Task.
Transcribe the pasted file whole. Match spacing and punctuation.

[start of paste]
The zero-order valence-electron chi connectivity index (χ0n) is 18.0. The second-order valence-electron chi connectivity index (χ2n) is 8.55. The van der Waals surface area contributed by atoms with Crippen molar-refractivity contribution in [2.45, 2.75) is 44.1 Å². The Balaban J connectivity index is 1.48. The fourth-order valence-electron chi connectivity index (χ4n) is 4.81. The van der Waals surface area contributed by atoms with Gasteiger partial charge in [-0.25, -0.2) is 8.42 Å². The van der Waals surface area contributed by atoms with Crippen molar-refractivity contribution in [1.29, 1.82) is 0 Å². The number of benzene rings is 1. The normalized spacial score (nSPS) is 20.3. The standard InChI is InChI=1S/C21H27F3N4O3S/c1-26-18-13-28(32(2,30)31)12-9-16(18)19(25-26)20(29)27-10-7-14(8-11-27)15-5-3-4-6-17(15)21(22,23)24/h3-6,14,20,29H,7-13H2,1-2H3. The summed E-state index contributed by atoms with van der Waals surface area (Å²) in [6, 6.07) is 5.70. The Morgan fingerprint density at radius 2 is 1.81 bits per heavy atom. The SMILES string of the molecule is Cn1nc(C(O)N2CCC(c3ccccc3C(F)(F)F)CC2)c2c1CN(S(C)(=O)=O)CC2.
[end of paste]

The zero-order valence-electron chi connectivity index (χ0n) is 18.0. The second-order valence-electron chi connectivity index (χ2n) is 8.55. The van der Waals surface area contributed by atoms with Crippen molar-refractivity contribution in [2.45, 2.75) is 44.1 Å². The Balaban J connectivity index is 1.48. The fourth-order valence-electron chi connectivity index (χ4n) is 4.81. The van der Waals surface area contributed by atoms with Gasteiger partial charge in [-0.25, -0.2) is 8.42 Å². The van der Waals surface area contributed by atoms with Crippen molar-refractivity contribution in [1.29, 1.82) is 0 Å². The number of benzene rings is 1. The normalized spacial score (nSPS) is 20.3. The standard InChI is InChI=1S/C21H27F3N4O3S/c1-26-18-13-28(32(2,30)31)12-9-16(18)19(25-26)20(29)27-10-7-14(8-11-27)15-5-3-4-6-17(15)21(22,23)24/h3-6,14,20,29H,7-13H2,1-2H3. The summed E-state index contributed by atoms with van der Waals surface area (Å²) in [6, 6.07) is 5.70. The Morgan fingerprint density at radius 2 is 1.81 bits per heavy atom. The SMILES string of the molecule is Cn1nc(C(O)N2CCC(c3ccccc3C(F)(F)F)CC2)c2c1CN(S(C)(=O)=O)CC2.